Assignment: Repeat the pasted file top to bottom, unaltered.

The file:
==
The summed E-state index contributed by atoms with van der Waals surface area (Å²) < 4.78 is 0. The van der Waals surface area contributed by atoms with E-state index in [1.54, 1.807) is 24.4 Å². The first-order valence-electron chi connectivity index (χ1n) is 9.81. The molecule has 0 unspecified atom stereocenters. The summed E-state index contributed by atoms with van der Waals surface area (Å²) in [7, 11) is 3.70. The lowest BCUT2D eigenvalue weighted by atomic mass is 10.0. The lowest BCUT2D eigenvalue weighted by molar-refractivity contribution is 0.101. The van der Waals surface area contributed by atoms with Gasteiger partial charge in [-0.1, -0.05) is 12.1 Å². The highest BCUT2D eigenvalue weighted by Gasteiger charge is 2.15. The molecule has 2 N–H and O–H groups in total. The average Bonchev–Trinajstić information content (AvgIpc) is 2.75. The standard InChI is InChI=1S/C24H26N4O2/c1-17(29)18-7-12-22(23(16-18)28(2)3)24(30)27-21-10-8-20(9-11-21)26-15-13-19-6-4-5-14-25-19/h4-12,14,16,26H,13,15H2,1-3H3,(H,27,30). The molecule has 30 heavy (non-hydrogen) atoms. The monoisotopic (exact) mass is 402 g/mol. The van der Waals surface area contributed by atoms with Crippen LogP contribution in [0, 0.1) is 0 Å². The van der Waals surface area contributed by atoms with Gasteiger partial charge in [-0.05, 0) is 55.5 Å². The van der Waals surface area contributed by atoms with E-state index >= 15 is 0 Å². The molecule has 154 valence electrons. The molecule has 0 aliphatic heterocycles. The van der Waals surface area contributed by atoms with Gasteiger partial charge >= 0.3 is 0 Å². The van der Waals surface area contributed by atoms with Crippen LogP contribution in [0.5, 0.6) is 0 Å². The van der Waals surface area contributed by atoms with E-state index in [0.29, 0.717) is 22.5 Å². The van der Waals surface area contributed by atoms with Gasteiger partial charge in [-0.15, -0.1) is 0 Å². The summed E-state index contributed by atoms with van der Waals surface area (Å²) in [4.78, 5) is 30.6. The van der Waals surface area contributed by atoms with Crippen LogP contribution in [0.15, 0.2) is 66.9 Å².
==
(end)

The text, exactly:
The summed E-state index contributed by atoms with van der Waals surface area (Å²) < 4.78 is 0. The van der Waals surface area contributed by atoms with E-state index in [1.54, 1.807) is 24.4 Å². The first-order valence-electron chi connectivity index (χ1n) is 9.81. The molecule has 0 unspecified atom stereocenters. The summed E-state index contributed by atoms with van der Waals surface area (Å²) in [7, 11) is 3.70. The lowest BCUT2D eigenvalue weighted by atomic mass is 10.0. The lowest BCUT2D eigenvalue weighted by molar-refractivity contribution is 0.101. The van der Waals surface area contributed by atoms with Gasteiger partial charge in [-0.1, -0.05) is 12.1 Å². The highest BCUT2D eigenvalue weighted by Gasteiger charge is 2.15. The molecule has 2 N–H and O–H groups in total. The average Bonchev–Trinajstić information content (AvgIpc) is 2.75. The standard InChI is InChI=1S/C24H26N4O2/c1-17(29)18-7-12-22(23(16-18)28(2)3)24(30)27-21-10-8-20(9-11-21)26-15-13-19-6-4-5-14-25-19/h4-12,14,16,26H,13,15H2,1-3H3,(H,27,30). The molecule has 30 heavy (non-hydrogen) atoms. The monoisotopic (exact) mass is 402 g/mol. The van der Waals surface area contributed by atoms with Crippen LogP contribution in [0, 0.1) is 0 Å². The van der Waals surface area contributed by atoms with Gasteiger partial charge in [-0.05, 0) is 55.5 Å². The van der Waals surface area contributed by atoms with E-state index >= 15 is 0 Å². The molecule has 154 valence electrons. The molecule has 0 aliphatic heterocycles. The van der Waals surface area contributed by atoms with Gasteiger partial charge >= 0.3 is 0 Å². The van der Waals surface area contributed by atoms with Crippen LogP contribution in [0.5, 0.6) is 0 Å². The van der Waals surface area contributed by atoms with E-state index in [0.29, 0.717) is 22.5 Å². The van der Waals surface area contributed by atoms with Gasteiger partial charge in [-0.15, -0.1) is 0 Å². The summed E-state index contributed by atoms with van der Waals surface area (Å²) in [4.78, 5) is 30.6. The van der Waals surface area contributed by atoms with Crippen LogP contribution in [0.15, 0.2) is 66.9 Å².